Fistfights. Free tacos. This is how crazy the N.J. real estate market is, agents say.

A potential buyer offered to pay for a one-year Netflix subscription.

An agent offered to deliver tacos for a Tuesday closing.

And apparently a fist fight broke out on an open house.

The residential real estate market is at an all-time high for home sales despite low inventory levels. And while buyers grapple with one of the most desirable homes on the market, they use everything they can think of to make their offering stand out.

NJ Advance Media spoke to agents from across the state and here are some of the crazy tactics they saw.

See invisible offers. With more agents listing homes as “Coming Soon” and waiting days to let potential buyers in, some agents in his office are getting offers for homes before they’re shown, said Brian Morgenweck, of the Power Realty Group in Hackensack. “Agents send you offers at full price or above and wait for them to appear,” he said, adding, “I would never allow any of my sellers to accept such an offer as it could be canceled if it occurred. “

Help with spending. Gina Lerario of Keller Williams in the Washington Ward, Gloucester County, said she offered to pay up to $ 500 in moving expenses out of her own pocket to sweeten one of her buyer’s offers. And she offered to pay half the real estate transfer tax – about $ 1,500 – on a house in Sewell. None of the offers were accepted. “It was the top of her budget,” she said. “In the end, they picked someone with a higher offer.”

Who doesn’t love tacos on Tuesdays? Agents always try to avoid closings on Friday as it’s the busiest day of the week for title companies, said Michelle Stella of ReMax One in Moorestown. In the offer she wrote, she closed on a Tuesday offering to buy tacos for everyone. The bid was only about $ 10,000 above bid and they set a cap on inspections. But the sellers didn’t say Bueno and instead said Gracias for the taco offer.

Waiver of expert opinion. Ramos Real Estate’s Tom Ramos just sold a home in Gillette, where two buyers said if the home were valued at up to $ 35,000 they would cover the difference. “If you have enough money, there is no risk,” he said. “Real estate is a long-standing thing.” As long as the buyer stays in the house for more than five years, the investment will balance out.

Non-refundable deposits. Spencer Freedman of Keller Williams West Monmouth said he lost offers where other agents left a $ 10,000 non-refundable deposit. “This is crazy,” said Freedman. “Deposits are a formality. You almost always get your deposit back unless you have all the ghosts. There is always some technique where you can get it back. Inspection problems, appraisals if you lose your job or die with your family – you can get your money back. That shows how serious these people were. “

Do it personally. Love letters, as agents call them, talk about how much the family dog ​​will love the yard or that they can’t wait to teach their child how to play the piano in the basement, said Jill Deegan of EK Real Estate Partners in Princeton. “We even have people who say they want to meet the seller in person to showcase the offer,” she said. “Anything you can do to stand out from the crowd.”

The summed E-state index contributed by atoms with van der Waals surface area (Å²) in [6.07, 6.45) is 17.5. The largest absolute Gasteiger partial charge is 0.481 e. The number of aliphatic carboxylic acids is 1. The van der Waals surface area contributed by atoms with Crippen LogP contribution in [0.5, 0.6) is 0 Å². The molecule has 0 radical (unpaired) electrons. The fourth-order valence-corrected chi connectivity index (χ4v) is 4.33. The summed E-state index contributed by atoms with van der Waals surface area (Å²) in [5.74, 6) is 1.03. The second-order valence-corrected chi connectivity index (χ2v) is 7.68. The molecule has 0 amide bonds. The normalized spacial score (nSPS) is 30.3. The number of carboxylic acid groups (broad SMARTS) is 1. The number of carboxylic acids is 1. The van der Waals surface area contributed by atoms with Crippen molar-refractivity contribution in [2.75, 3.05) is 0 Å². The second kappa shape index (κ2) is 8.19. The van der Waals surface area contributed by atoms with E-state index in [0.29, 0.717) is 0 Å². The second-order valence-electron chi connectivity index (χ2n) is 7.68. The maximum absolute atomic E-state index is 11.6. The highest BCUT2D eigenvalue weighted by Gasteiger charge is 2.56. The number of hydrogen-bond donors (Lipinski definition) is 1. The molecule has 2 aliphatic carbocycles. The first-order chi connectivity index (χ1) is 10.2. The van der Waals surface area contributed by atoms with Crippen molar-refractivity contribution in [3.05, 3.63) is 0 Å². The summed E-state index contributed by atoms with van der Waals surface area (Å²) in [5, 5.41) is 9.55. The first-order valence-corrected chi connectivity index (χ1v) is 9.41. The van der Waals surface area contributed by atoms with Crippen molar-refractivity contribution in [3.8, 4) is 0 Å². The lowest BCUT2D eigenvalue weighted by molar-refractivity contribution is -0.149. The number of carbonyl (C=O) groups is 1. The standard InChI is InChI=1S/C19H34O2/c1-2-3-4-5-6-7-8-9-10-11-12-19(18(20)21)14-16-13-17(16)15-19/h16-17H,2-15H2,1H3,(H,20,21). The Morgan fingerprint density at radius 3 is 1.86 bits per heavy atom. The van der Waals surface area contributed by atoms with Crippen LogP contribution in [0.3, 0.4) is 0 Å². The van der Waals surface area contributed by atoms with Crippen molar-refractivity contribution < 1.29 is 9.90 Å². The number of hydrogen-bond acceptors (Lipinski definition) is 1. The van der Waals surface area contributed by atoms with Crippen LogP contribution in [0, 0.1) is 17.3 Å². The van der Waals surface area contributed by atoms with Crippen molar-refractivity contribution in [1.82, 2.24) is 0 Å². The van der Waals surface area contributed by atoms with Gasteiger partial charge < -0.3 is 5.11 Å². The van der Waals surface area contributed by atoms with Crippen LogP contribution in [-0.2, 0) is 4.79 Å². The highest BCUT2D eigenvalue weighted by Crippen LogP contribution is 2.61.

Far beyond price offers. Agents across the state have reported seeing offers 10, 15, or 20 percent above the price. “Some of the numbers go for $ 70,000 beyond questions,” Deegan said. “It’s just absolutely crazy. You basically give me the house, we pay whatever you want. “Realtors need to carefully review listings with sellers as the home may not rate the highest number offered. “When we review offers, we need to make sure that they take a backup if they accept an offer that is really outwitted, if it isn’t evaluated and the deal falls apart.”

Cash offers. In multiple bidding situations, real estate agents say, the cash offers usually win because they don’t require valuation and some of the other bureaucratic mortgage buyers do. A house in Manalapan that Freedman listed for $ 725,000 just closed at $ 850,000 for a cash offering, he said. “I don’t know where people get all this money from,” Freedman said. “I’m sure part of it is that the stock market went up … and so did people from New York, where their houses are selling for a boatload.”

Open houses are messy. Limiting the number of people who can enter a house at the same time has resulted in long lines in open houses. Deegan said she had an open house last weekend where shoppers queued an hour earlier. She was on another open house in Jackson a few weeks ago and an agent visited a family member a block away and saw an open house down the street where a fist fight broke out. “The agent commented on our group chat that she hoped my open house was going well because the police were there,” said Deegan. “Right now everything is very amplified.”

Make the wave. In the cold and rain in particular, Pat Settar of Fox & Roach Realtors at Berkshire Hathaway Home Services at Mullica Hill and her colleagues got waiting shoppers to wave to while they queue at open houses stand. “They are thrilled. They say let’s do it, ”Settar said. “We thought it would keep these buyers in a positive mood.”

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Allison Pries can be reached at [email protected]